Individuals interested in pursuing a career in the game programming field will need to earn a degree in multimedia development, computer graphics, art or another field related to the gaming industry. Associate’s degree, diploma and certificate programs are available at 2-year schools throughout the state. These programs are offered during the day or evening, and some may be partially available online. Students made need to take placement tests before beginning a program. North Carolina has around 14 accredited schools with degree programs that will prepare students for a career in game programming. Below are short overviews of North Carolina’s 10 largest schools offering relevant degrees for game programming, as well as a comparison table showing individual school degree offerings and tuition info.
Blue Ridge Community College
Located in Flat Rock, Blue Ridge Community College gets its name from the Blue Ridge Mountains, which cover most of the school’s service area. The school’s Simulation and Game Development program provides students with broad training in software engineering, 3D modeling and audio/video technology. Students can tailor their educations by choosing from electives such as JAVA programming, virtual SG environments and serious games. Blue Ridge offers both associate’s degree and certificate tracks.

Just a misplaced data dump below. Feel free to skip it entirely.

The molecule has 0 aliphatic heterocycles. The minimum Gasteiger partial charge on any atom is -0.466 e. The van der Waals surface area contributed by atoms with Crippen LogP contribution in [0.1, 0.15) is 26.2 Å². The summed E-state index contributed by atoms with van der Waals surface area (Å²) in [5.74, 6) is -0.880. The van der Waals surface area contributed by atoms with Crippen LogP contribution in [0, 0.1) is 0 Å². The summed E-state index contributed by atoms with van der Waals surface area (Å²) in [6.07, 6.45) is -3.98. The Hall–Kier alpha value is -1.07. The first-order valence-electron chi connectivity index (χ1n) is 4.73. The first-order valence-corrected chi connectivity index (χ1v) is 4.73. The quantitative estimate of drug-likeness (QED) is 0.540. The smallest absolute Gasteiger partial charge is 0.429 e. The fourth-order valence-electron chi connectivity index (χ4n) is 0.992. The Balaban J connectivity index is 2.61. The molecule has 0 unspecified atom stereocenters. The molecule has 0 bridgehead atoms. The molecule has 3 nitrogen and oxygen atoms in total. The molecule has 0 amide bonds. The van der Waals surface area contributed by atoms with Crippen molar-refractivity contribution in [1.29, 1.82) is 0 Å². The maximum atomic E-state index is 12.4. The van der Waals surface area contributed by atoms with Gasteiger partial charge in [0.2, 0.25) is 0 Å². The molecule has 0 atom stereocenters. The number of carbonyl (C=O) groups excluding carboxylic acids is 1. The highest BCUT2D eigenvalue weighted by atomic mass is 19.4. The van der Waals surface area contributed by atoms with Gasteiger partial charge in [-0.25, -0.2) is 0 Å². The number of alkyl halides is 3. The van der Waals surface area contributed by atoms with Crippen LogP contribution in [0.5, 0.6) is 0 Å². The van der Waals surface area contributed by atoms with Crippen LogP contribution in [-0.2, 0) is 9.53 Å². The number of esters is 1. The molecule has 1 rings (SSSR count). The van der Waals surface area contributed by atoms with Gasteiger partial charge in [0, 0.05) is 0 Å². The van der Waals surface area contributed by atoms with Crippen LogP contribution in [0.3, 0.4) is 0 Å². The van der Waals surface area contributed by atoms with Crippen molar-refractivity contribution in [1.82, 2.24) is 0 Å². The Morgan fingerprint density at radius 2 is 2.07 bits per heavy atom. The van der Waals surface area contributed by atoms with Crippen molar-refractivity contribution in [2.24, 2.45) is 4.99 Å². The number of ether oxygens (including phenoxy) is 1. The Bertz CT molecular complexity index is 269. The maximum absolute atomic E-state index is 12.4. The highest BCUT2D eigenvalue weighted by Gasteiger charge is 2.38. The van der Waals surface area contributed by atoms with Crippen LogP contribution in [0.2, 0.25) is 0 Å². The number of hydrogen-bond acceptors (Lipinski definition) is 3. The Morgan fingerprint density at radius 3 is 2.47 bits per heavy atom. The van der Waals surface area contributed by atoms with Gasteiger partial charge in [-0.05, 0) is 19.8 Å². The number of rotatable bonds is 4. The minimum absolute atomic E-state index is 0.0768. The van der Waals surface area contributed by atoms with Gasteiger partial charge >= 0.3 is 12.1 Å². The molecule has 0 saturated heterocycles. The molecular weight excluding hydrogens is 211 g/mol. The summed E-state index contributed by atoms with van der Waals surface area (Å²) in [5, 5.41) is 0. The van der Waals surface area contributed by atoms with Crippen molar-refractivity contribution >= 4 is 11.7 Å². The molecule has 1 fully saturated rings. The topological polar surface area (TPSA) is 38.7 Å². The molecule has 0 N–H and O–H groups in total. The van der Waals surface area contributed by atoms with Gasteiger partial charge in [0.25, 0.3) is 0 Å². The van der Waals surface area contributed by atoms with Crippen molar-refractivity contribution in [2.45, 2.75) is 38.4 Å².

Central Piedmont Community College
Central Piedmont Community College has six Mecklenberg County campuses, with the main campus located in Charlotte. The school offers three certificates, along with a diploma and associate’s degree program in Simulation and Game Development. Students will learn and use programming languages such as Python and Action Script, along with tools like Max Studio and Sketchbook Pro. Much of the coursework is offered online for student convenience. Central Piedmont also has professional relationships with several Charlotte-area game developers, including Epic Games and Red Storm.
Fayetteville Technical Community College
Along with the aforementioned two colleges, Fayetteville Technical Community College, in Fayetteville, is another one of the 58 schools in the North Carolina Community College System. The Simulation and Game Development program offers an associate’s degree, diploma and several certificate tracks. The associate’s program takes five total semesters, including one summer, and prepares students for careers as animators, programmers and designers. The school also offers child care financial assistance for working adults.
Guilford Technical Community College
Located in Jamestown, GTCC was established in 1958 as a technical training school in response to rapid job growth in manufacturing industries. The Simulation and Game Development program will not only teach students how to develop games and 3D graphics, but also study the social, cultural and economic impacts interactive media have on society. Students will complete courses in storytelling, creative writing and even public speaking on their way to earning a degree. The program can be completed in six semesters, including two summer sessions.
Pitt Community College